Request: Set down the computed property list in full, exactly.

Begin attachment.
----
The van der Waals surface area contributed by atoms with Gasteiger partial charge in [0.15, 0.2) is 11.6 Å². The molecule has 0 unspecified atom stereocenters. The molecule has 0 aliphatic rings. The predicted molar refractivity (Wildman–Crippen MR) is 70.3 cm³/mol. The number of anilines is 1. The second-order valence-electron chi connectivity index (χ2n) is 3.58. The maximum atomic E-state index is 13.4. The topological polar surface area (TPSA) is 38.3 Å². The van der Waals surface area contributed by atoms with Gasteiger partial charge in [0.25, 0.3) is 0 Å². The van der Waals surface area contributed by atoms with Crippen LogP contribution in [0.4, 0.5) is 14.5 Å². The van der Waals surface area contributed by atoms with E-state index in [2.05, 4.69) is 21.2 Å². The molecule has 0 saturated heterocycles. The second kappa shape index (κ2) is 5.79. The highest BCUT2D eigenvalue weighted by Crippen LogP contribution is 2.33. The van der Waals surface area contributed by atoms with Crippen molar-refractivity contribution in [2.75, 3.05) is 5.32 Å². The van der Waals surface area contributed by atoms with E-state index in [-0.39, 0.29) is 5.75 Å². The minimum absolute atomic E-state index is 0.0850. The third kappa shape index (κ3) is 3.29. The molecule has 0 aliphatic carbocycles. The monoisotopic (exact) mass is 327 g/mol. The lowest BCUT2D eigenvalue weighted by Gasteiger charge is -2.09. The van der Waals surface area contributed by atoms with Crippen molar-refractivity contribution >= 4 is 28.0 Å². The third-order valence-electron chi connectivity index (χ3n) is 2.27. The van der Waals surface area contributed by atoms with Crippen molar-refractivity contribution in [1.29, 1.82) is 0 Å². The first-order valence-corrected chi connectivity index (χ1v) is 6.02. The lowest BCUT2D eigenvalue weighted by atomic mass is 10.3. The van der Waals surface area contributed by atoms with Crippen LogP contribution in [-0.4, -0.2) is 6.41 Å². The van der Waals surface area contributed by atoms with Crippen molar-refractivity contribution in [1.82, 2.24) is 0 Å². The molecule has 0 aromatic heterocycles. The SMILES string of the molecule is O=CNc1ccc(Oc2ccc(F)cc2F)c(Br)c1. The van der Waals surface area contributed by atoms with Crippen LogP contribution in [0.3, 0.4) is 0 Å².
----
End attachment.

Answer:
The van der Waals surface area contributed by atoms with Gasteiger partial charge in [0.15, 0.2) is 11.6 Å². The molecule has 0 unspecified atom stereocenters. The molecule has 0 aliphatic rings. The predicted molar refractivity (Wildman–Crippen MR) is 70.3 cm³/mol. The number of anilines is 1. The second-order valence-electron chi connectivity index (χ2n) is 3.58. The maximum atomic E-state index is 13.4. The topological polar surface area (TPSA) is 38.3 Å². The van der Waals surface area contributed by atoms with Gasteiger partial charge in [0.25, 0.3) is 0 Å². The van der Waals surface area contributed by atoms with Crippen LogP contribution in [0.4, 0.5) is 14.5 Å². The van der Waals surface area contributed by atoms with E-state index in [2.05, 4.69) is 21.2 Å². The molecule has 0 saturated heterocycles. The second kappa shape index (κ2) is 5.79. The highest BCUT2D eigenvalue weighted by Crippen LogP contribution is 2.33. The van der Waals surface area contributed by atoms with Crippen molar-refractivity contribution in [2.75, 3.05) is 5.32 Å². The van der Waals surface area contributed by atoms with E-state index in [-0.39, 0.29) is 5.75 Å². The minimum absolute atomic E-state index is 0.0850. The third kappa shape index (κ3) is 3.29. The molecule has 0 aliphatic carbocycles. The monoisotopic (exact) mass is 327 g/mol. The lowest BCUT2D eigenvalue weighted by Gasteiger charge is -2.09. The van der Waals surface area contributed by atoms with Crippen molar-refractivity contribution >= 4 is 28.0 Å². The third-order valence-electron chi connectivity index (χ3n) is 2.27. The van der Waals surface area contributed by atoms with Crippen molar-refractivity contribution in [1.29, 1.82) is 0 Å². The first-order valence-corrected chi connectivity index (χ1v) is 6.02. The lowest BCUT2D eigenvalue weighted by atomic mass is 10.3. The van der Waals surface area contributed by atoms with Crippen LogP contribution in [-0.4, -0.2) is 6.41 Å². The van der Waals surface area contributed by atoms with Crippen molar-refractivity contribution in [1.82, 2.24) is 0 Å². The molecule has 0 aromatic heterocycles. The SMILES string of the molecule is O=CNc1ccc(Oc2ccc(F)cc2F)c(Br)c1. The van der Waals surface area contributed by atoms with Crippen LogP contribution in [0.3, 0.4) is 0 Å².